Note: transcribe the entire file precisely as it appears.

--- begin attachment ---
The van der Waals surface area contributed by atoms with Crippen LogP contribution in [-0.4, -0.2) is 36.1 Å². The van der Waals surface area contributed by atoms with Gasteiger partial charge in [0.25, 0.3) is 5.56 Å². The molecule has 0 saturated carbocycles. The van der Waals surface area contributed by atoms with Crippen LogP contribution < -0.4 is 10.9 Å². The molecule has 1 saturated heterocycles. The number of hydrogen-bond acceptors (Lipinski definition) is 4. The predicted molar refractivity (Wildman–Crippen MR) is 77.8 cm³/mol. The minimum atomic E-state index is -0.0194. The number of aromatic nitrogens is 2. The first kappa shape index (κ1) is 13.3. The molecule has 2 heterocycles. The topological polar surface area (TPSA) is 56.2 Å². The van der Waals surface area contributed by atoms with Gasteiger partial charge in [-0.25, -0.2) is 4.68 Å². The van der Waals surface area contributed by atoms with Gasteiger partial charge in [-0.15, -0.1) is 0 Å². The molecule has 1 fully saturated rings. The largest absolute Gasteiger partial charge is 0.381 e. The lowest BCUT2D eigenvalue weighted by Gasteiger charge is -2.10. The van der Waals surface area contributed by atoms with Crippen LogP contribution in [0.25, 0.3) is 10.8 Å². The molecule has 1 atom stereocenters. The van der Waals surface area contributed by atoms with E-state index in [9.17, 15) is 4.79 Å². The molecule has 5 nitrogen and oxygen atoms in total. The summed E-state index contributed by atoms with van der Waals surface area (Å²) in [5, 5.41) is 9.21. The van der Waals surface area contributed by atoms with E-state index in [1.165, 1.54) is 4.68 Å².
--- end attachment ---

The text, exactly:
The van der Waals surface area contributed by atoms with Crippen LogP contribution in [-0.4, -0.2) is 36.1 Å². The van der Waals surface area contributed by atoms with Gasteiger partial charge in [0.25, 0.3) is 5.56 Å². The molecule has 0 saturated carbocycles. The van der Waals surface area contributed by atoms with Crippen LogP contribution < -0.4 is 10.9 Å². The molecule has 1 saturated heterocycles. The number of hydrogen-bond acceptors (Lipinski definition) is 4. The predicted molar refractivity (Wildman–Crippen MR) is 77.8 cm³/mol. The minimum atomic E-state index is -0.0194. The number of aromatic nitrogens is 2. The first kappa shape index (κ1) is 13.3. The molecule has 2 heterocycles. The topological polar surface area (TPSA) is 56.2 Å². The van der Waals surface area contributed by atoms with Gasteiger partial charge in [-0.25, -0.2) is 4.68 Å². The van der Waals surface area contributed by atoms with Gasteiger partial charge in [-0.15, -0.1) is 0 Å². The molecule has 1 fully saturated rings. The largest absolute Gasteiger partial charge is 0.381 e. The lowest BCUT2D eigenvalue weighted by Gasteiger charge is -2.10. The van der Waals surface area contributed by atoms with Crippen LogP contribution in [0.25, 0.3) is 10.8 Å². The molecule has 1 atom stereocenters. The van der Waals surface area contributed by atoms with E-state index in [9.17, 15) is 4.79 Å². The molecule has 5 nitrogen and oxygen atoms in total. The summed E-state index contributed by atoms with van der Waals surface area (Å²) in [5, 5.41) is 9.21. The van der Waals surface area contributed by atoms with E-state index in [1.165, 1.54) is 4.68 Å².